The Skin I Live In
On one level, The Skin I Live In is simply a mad-scientist movie. But it’s a mad-scientist movie by Pedro Almodóvar, so it can’t really be “simply” that—or “simply” anything. So on another level, it’s a movie about obsession, and the man with the obsession just happens to be a scientist whose obsession has just about driven him mad. Oh, and his obsession? It’s with skin.
No, he’s not a pornographer or a peeping Tom. He’s a plastic surgeon, Dr. Robert Ledgard (Antonio Banderas), and his obsession dates back years, to the day his wife committed suicide. She had been horribly burned in an auto accident; Robert had saved her life, but at the cost of a ghastly crust of scar tissue covering her entire body. After a protracted convalescence, the woman had caught a glimpse of herself in a mirror and, in a frenzy of self-revulsion, leapt out the nearest window to her death. Now Robert dedicates himself to developing an artificial skin that will be impervious to burns and other kinds of injury.
Robert discusses his research in a paper presented at the biotechnology institute where he works, and the institute’s president becomes alarmed. Robert has clearly—he admits as much—transgressed the bounds of medical ethics, and the president orders him to cease his experiments forthwith.
The president doesn’t know the half of it. He thinks he has stopped Robert in the nick of time from testing his synthetic skin on a human subject, but we know it’s already too late for that: Even as he stands at the podium intoning his presentation in a flat, monotonal voice, Robert has a patient in residence in his in-home laboratory.
Did I say “patient”? She’s actually a prisoner, a guinea pig. She’s Vera (Elena Anaya), and we’ve already observed her, pacing her spotlessly sterile room in a skin-tight, flesh-colored unitard that covers her from the top of her neck to the base of her toes. Vera gets her food through a dumbwaiter and endlessly practices yoga exercises, as if seeking some kind of inner peace. Around her are an array of surveillance cameras connected to monitors in the kitchen, where Robert’s housekeeper Marilia (Marisa Paredes) watches Vera’s every move. Vera’s face, a triumph of Robert’s art, is no longer the one she was born with; it’s the face of Robert’s dead wife.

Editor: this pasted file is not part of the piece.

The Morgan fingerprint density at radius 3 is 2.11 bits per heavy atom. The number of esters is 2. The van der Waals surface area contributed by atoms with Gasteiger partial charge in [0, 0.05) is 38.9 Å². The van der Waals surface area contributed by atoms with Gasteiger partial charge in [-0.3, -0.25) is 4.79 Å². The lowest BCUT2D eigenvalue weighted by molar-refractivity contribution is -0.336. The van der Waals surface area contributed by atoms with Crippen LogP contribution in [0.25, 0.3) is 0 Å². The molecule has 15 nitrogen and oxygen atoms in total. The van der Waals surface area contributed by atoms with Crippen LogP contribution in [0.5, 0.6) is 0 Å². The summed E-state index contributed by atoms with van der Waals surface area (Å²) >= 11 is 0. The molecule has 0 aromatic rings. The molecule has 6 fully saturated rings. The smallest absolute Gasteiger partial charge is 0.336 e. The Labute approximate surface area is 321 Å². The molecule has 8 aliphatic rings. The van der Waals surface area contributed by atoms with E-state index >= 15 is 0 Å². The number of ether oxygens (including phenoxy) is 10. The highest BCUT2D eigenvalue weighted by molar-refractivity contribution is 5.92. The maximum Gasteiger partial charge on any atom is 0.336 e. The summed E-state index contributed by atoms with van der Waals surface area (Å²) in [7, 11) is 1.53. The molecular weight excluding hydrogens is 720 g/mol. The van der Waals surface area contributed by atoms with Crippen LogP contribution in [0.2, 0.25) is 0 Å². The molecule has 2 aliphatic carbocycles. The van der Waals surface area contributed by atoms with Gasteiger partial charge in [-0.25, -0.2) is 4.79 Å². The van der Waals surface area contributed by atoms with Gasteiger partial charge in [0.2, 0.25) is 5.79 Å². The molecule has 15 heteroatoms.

The movie’s plot is set in motion by the unexpected appearance of Marilia’s prodigal son Zeca (Roberto Álamo), a wanted man who is able to appear in public only because it’s Carnival time and he’s in disguise as a tiger—like Vera, he’s wearing a skin that isn’t his own. There’s a rape, a murder, a coverup and The Skin I Live In is underway in earnest. Before it’s over, events will embroil Robert’s daughter Norma (Blanca Suárez) and Vicente (Jan Cornet), the drug-popping son of a local dress-shop owner.
That’s about all I can tell you—if I haven’t already said too much—without the Spoiler Police hammering on my door. Almodóvar’s screenplay (based, apparently loosely, on a novel by French writer Thierry Jonquet) is really a pretty straightforward story, but the discovery of just how straightforward it is comes to us only gradually, in revealed bits and flash-backed pieces, and the elegance of Almodóvar’s design is the movie’s main pleasure—not only the design of his plot, but the physical design of the movie itself (by Anxtón Gómez) and José Luis Alcaine’s lushly sharp cinematography.
The Skin I Live In is, in a way, Almodóvar’s venture into horror, and while there’s little blood and less gore, it’s certainly not for the timorous. There are echoes of Georges Franju’s Eyes Without a Face, Hitchcock’s Vertigo and just about anybody’s Frankenstein. There probably aren’t many directors who could pull off a three-way combination like that and make it uniquely and coherently their own, but Almodóvar manages it.
One touch, a typical Almodóvar prank, is that Vera’s full name is Vera Cruz—that is, “True Cross.” It’s a witty flourish, and I wonder how many viewers will catch it. I also wonder if it’s the same kind of pun in Spanish that the translation is in English.
Oops, now I’m afraid I have said too much.